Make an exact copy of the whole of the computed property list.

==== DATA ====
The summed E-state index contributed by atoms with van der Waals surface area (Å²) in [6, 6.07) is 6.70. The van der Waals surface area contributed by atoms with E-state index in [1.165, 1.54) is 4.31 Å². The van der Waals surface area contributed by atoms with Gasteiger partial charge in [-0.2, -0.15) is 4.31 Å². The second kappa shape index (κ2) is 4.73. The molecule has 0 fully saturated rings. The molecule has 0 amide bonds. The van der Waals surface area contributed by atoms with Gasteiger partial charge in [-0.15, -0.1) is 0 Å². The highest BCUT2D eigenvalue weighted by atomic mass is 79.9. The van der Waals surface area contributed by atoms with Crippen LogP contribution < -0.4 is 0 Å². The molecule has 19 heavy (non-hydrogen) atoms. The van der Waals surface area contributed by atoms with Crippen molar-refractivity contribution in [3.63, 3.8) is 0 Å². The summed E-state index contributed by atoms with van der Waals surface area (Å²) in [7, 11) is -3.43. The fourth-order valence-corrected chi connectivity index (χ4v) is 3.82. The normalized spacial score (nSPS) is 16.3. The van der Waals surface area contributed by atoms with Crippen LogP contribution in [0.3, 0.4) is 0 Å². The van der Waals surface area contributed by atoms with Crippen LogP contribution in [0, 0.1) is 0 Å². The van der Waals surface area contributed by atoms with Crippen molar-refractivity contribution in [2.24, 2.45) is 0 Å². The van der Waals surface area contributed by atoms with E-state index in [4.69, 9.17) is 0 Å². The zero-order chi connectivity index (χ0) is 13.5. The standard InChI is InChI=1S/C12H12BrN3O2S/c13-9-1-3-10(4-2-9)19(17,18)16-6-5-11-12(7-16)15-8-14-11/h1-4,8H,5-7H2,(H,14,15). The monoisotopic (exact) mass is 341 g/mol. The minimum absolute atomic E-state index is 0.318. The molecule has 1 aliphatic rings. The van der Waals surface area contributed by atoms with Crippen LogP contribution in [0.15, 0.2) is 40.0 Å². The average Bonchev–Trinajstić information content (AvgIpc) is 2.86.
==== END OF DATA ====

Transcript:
The summed E-state index contributed by atoms with van der Waals surface area (Å²) in [6, 6.07) is 6.70. The van der Waals surface area contributed by atoms with E-state index in [1.165, 1.54) is 4.31 Å². The van der Waals surface area contributed by atoms with Gasteiger partial charge in [-0.2, -0.15) is 4.31 Å². The second kappa shape index (κ2) is 4.73. The molecule has 0 fully saturated rings. The molecule has 0 amide bonds. The van der Waals surface area contributed by atoms with Gasteiger partial charge in [-0.15, -0.1) is 0 Å². The highest BCUT2D eigenvalue weighted by atomic mass is 79.9. The van der Waals surface area contributed by atoms with Crippen LogP contribution < -0.4 is 0 Å². The molecule has 19 heavy (non-hydrogen) atoms. The van der Waals surface area contributed by atoms with Crippen molar-refractivity contribution in [3.63, 3.8) is 0 Å². The summed E-state index contributed by atoms with van der Waals surface area (Å²) in [7, 11) is -3.43. The fourth-order valence-corrected chi connectivity index (χ4v) is 3.82. The normalized spacial score (nSPS) is 16.3. The van der Waals surface area contributed by atoms with Crippen LogP contribution in [0.3, 0.4) is 0 Å². The van der Waals surface area contributed by atoms with Crippen LogP contribution in [0, 0.1) is 0 Å². The van der Waals surface area contributed by atoms with Crippen molar-refractivity contribution in [2.24, 2.45) is 0 Å². The van der Waals surface area contributed by atoms with E-state index in [4.69, 9.17) is 0 Å². The zero-order chi connectivity index (χ0) is 13.5. The standard InChI is InChI=1S/C12H12BrN3O2S/c13-9-1-3-10(4-2-9)19(17,18)16-6-5-11-12(7-16)15-8-14-11/h1-4,8H,5-7H2,(H,14,15). The monoisotopic (exact) mass is 341 g/mol. The minimum absolute atomic E-state index is 0.318. The molecule has 1 aliphatic rings. The van der Waals surface area contributed by atoms with Crippen LogP contribution in [0.15, 0.2) is 40.0 Å². The average Bonchev–Trinajstić information content (AvgIpc) is 2.86.